I drive a 1992 NissanPrimera wagon. The car is the picture of reliability but lately I suspect there’s a carbon monoxide leak somewhere. After driving the car a short while, half an hour or so, my head feels swollen, headache, etc. Since this became apparent it’s been to the mechanic twice. First he said he welded shut a leak in the front exhaust system. The second time he replaced the seal on the on the part that covers the cylinders, through which one refills the oil. The carbon monoxide symptoms persist. Needless to say, I’m not driving the car but I would like to fix this. Any suggestions?
Get a battery operated CO detector and check to see if it is really CO…If you must drive do so with the windows open until next winter and unless you can fix I’d get rid of it…
Is This Vehicle Rusty Underneath To The Point Of Having Holes Anywhere ?
If so, I’d call it good. You got your money’s worth out of it. Eighteen to nineteen years is plenty.
If not, it sounds like you might need a whole new exhaust system.
Whatever the case, don’t keep driving it like this. A little bit beyond a “swollen head” comes “slumped over the steering wheel”.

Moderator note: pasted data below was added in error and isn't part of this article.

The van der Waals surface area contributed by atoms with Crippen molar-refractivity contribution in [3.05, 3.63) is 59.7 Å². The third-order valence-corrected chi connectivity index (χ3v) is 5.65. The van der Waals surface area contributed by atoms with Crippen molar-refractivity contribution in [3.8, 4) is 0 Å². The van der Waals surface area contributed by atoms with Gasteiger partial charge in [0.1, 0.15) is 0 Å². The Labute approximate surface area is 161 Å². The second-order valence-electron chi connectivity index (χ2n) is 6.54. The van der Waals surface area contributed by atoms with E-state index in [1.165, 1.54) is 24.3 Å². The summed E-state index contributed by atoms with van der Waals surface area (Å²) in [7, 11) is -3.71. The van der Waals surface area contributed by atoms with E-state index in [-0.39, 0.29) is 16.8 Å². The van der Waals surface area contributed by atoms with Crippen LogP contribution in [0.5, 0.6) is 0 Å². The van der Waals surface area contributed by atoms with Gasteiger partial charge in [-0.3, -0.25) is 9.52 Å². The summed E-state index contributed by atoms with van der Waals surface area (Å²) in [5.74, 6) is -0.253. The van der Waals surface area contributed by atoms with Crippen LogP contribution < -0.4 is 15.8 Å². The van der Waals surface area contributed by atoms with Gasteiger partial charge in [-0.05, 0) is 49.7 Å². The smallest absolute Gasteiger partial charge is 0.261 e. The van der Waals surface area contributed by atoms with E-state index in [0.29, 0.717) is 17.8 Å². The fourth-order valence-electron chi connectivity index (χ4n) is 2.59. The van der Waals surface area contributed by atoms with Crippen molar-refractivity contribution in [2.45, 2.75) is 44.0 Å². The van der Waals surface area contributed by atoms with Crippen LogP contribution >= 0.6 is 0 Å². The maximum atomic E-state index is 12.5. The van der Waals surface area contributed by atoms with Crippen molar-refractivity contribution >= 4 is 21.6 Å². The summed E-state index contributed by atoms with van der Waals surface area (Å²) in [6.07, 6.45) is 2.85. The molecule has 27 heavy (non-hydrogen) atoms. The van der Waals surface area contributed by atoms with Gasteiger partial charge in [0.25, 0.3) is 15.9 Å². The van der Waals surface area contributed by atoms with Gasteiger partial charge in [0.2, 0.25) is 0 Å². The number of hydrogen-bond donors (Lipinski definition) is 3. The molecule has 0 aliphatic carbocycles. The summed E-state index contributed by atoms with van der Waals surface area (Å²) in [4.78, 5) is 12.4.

I agree with csa. If your vehicle is rusty then there is no use in driving a “suicide machine”.
Agree with CSA and missileman. However, if you have a rust hole in a FLAT part of the floor the fix is easy. I fixed my 1957 Plymouth rustbucket by simply installing a flat piece of gavanized sheet metal with automotive body sealer/putty and self tapping metal screws. The fix held for several years.
Curved surfaces can be fixed with a fiberglass boat patching kit which has the cloth, resin and all other items to fix odd shaped holes. Make sure you grind the surface down to bare metal or the fiberglass won’t stick.
–get the kind of detector that actually reads out in parts-per-million of CO. Just having an alarm go off doesn’t tell you much.
Maybe the problem is the rear weatherstrip seal around the rear hatch and/or lack of an air deflector since this is a wagon.
While traveling down the road a low pressure area will develop around the rear of a vehicle that has a squared off tail end. (wagons, vans, SUVs, etc.)
This low pressure area pulls exhaust fumes upwards and it can leak into the passenger compartment past the seal.
If you’ve seen vehicles with air deflectors mounted on the top rear of the vehicle body you now know what those deflectors are for; it’s to disrupt that low pressure area.
Thanks. I’ll check the floor for holes. Is there a not too complicated technique I might use to spot where the gas might be coming in?
Thanks. I’ll check the weatherstrip.